Making It Work The Alternative Dispute Resolution Process

Making It Work

Though the benefits of condominium and cooperative living are numerous, it’s human nature that where there are people, there will be conflict. Running to a lawyer every time a problem arises is hardly sensible. The legal process is slow, costly, and rarely brings a peaceable resolution between two parties. This is where alternative dispute resolution, or ADR comes in.

A broad term, ADR refers to various methods of attempting to achieve agreement including mediation, arbitration, negotiation, and hybrids of all of the above. It's essentially any kind of organized summit outside the formal court system that seeks to resolve a conflict, and there are different ways to execute the resolution process within each of these models.

Conflict resolution outside of the court system has existed for thousands of years, but the more formal ADR methods we recognize today have gained in popularity over the past 30 years and have been shown to be highly effective in settling all manner of business and personal conflicts. For residents, board members and managers of condo buildings and HOAs, the process can be particularly effective, since creative solutions can be reached quickly and relationships kept intact—something that is important for people living under one big roof.

Mediation vs. Arbitration:

What’s the Difference?

Though they all have the same goals, the modes of ADR vary.

“Mediation is a confidential, consensual process where the parties can agree at any time to mediate their dispute. It is non-binding in that the mediator tries to resolve the dispute by focusing on the issues and trying to find grounds where the parties can agree and eventually resolve their dispute,” says Stanley Sklar, executive director of Arbitration Studies at the DePaul University College of Law’s Center for Dispute Resolution. Sklar adds that while the written settlement that arises from a mediation session isn’t legally binding, it may be enforceable in court. “Mediation can be part of a contract,” he says, “in construction contracts, for example, in which the parties agree to mediate their dispute before taking it to the next level.” The next level could be arbitration, or litigation.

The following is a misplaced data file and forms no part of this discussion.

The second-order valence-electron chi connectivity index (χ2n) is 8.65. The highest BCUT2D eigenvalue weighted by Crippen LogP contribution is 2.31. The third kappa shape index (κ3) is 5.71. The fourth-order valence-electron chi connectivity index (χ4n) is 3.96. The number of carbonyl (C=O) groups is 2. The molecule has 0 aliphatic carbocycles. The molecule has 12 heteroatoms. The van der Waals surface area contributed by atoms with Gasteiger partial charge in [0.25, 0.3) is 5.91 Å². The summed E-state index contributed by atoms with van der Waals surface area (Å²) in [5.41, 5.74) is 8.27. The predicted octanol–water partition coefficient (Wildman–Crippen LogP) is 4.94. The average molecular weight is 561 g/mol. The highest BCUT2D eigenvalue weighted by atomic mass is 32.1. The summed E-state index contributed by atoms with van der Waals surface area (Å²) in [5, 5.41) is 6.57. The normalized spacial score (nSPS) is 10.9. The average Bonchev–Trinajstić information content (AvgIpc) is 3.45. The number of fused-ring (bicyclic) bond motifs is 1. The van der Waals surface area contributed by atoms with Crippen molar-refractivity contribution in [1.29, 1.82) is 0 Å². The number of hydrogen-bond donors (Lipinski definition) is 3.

Arbitration—often called binding arbitration—is just as confidential and consensual as mediation and still isn’t court, but it differs in that its result is, as the name suggests, legally binding. The arbitration process is contractual, and parties agree to accept the ruling or award of the arbitrator after the conclusion of the hearings and witnesses.

“[Arbitration] is similar to a court proceeding in that there are hearings, witnesses testify under oath, exhibits are introduced and the arbitrator issues an award based upon the hearings,” Sklar says. “The award is binding on the parties and can be enforced by a court.”

Negotiation meetings with a neutral third party also live under the ADR umbrella, as well as mediation-arbitration hybrids that take some elements from both systems. Methods like mini-trials, early-neutral evaluations, and summary jury trials are also emerging forms of non-court conflict resolution, and continue to gain popularity due to the lower costs, speed of outcome, flexibility, and tendency to be less complex than any given lawsuit.

In many states, there’s nothing “alternative” about mediation and arbitration—one or the other may be actually required before parties step into a courtroom. Court-annexed arbitration has evolved in states like Minnesota, where the Hennepin County District Court adopted a program in the mid-1990s that made any civil case involving less than $50,000 subject to mandatory nonbinding arbitration. The arbitration program proved so efficient, it was later instituted statewide. A small percentage of cases between individuals or HOA members actually reach court these days, since methods of ADR are so effective and cost so much less. In states like New Jersey, for example, the law also requires HOA’s to provide unit owners with “alternatives” to litigation to resolve disputes.

“There are other processes which can be tailored to meet the needs of the parties, but none work as effectively for co-op/condo buildings,” Sklar says. “To be effective for these buildings, the mediation/arbitration process should be part of the association’s bylaws, so that any disputes can be resolved more efficiently. If there is no bylaw requirement, the parties can opt for litigation, which will be more expensive, less efficient and the unit owners can read about their dispute in the local papers or on the Internet. No one really likes to see their dirty laundry on the local news.”